The scholars took an interest in studying the judging method after the scandal and subsequent changes to the rules. They conducted their own test by using the new system to adjudicate the women's figure-skating competition in the 2002 Games. Because that event had only 9 judges and the analysis required 14 sets of marks, the researchers randomly duplicated the marks from 5 of the judges. They then calculated all the possible results of picking 9 out of the 14 judges. If such a system had been in place during the 2002 Olympic Games, Sarah Hughes--the 16-year-old American underdog who won the real competition--would most likely have left Salt Lake City with a silver. Only 491 out of 2,002 possible combinations of judges would have put her on top. The rest would have awarded the gold to Irina Slutskaya--the Russian skater who took the silver medal in the actual competition.

Far from making the judging fairer, the changes have the opposite effect, say the mathematicians. "This lack of reproducibility is one of the most troubling aspects of the newly proposed system. It leaves the final outcome up to chance. For the competitors, this method is especially unfair and capricious."

Their criticism goes even further. Because of other, planned changes in the way the new system will tabulate marks, say the mathematicians, skaters' scores will be more vulnerable if judges engage in "block voting"--colluding to give low scores to particular skaters. The current method guards against that practice.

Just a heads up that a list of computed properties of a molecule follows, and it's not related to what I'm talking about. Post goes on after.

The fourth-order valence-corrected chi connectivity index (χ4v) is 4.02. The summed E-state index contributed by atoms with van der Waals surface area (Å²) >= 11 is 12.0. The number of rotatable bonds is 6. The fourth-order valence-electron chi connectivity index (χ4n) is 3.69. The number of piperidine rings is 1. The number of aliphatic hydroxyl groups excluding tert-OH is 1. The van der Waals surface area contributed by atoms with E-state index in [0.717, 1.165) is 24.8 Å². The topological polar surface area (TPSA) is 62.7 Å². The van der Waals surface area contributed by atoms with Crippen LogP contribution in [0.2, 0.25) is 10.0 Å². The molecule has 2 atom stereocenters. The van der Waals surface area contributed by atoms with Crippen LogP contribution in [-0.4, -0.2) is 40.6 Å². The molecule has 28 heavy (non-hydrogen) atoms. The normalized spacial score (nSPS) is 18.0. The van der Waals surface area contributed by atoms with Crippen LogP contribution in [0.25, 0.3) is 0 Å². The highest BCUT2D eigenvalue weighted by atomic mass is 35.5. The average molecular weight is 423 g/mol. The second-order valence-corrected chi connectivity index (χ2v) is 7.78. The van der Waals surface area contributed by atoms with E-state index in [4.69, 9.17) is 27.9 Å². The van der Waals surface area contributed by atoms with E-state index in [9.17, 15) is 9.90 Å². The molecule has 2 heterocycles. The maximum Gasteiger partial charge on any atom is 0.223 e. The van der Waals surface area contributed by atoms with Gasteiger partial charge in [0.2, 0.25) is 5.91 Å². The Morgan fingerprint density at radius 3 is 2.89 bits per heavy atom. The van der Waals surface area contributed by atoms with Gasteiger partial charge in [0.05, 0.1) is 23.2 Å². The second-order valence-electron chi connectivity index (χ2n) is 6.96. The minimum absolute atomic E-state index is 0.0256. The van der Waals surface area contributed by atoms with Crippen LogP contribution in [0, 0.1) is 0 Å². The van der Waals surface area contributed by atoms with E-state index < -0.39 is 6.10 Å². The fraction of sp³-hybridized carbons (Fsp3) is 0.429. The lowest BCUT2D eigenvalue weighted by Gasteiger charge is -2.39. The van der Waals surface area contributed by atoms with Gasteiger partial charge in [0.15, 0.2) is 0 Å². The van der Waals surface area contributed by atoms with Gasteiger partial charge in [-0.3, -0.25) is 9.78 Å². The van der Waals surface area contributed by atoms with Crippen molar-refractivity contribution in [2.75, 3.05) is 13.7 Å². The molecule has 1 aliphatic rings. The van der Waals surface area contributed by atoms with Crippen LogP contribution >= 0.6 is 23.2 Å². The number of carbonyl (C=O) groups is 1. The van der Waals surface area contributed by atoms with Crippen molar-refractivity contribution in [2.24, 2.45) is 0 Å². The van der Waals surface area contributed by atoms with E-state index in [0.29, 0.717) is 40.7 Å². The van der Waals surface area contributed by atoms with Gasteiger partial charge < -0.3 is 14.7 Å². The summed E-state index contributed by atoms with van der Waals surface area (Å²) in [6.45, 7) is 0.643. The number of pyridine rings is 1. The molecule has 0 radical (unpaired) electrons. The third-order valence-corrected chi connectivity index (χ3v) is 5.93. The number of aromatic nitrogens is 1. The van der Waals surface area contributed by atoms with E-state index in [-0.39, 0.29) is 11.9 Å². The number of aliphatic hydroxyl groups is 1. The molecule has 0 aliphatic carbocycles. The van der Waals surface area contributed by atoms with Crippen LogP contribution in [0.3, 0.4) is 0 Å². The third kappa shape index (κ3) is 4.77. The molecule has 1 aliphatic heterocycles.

The skating group, however, stands behind the new system. Rowland Jack, a spokesperson, says the random process "is a disincentive for anybody to try to put pressure on a judge because you have no way of knowing whether a judge has caved in to your pressure. It gives the judge more freedom to judge without fear of reprisals."

The plan also gets positive marks from Patricia M. Benoit, a mathematician who also happens to be a skating judge in Canada. Ms. Benoit, who is director of strategic and program analysis for Skate Canada, the country's governing body for figure skating, is helping the International Skating Union develop the new system. She brushes aside complaints about selecting 9 out of 14 judges because "the randomness was always there and will always be there." In the past, officials slashed a pool of 200 potential judges down to a panel of 9, but the public did not witness the process. Now the selection happens in two stages--from 200 down to 14 and then down to 9. The real difference is that the new system makes the judging anonymous.

The skating group is planning other changes that will further guard against manipulation and bias, she says. At present, judges compare each skater's overall performance with those of other skaters, giving only two broad marks for each person, which enables them to favor a particular athlete. The new system will force judges to score each element of a performance by comparing it with a written standard, which did not exist in the past. Such changes, Ms. Benoit says, make it both harder for judges to skew the results and more obvious when they do.


By Richard Monastersky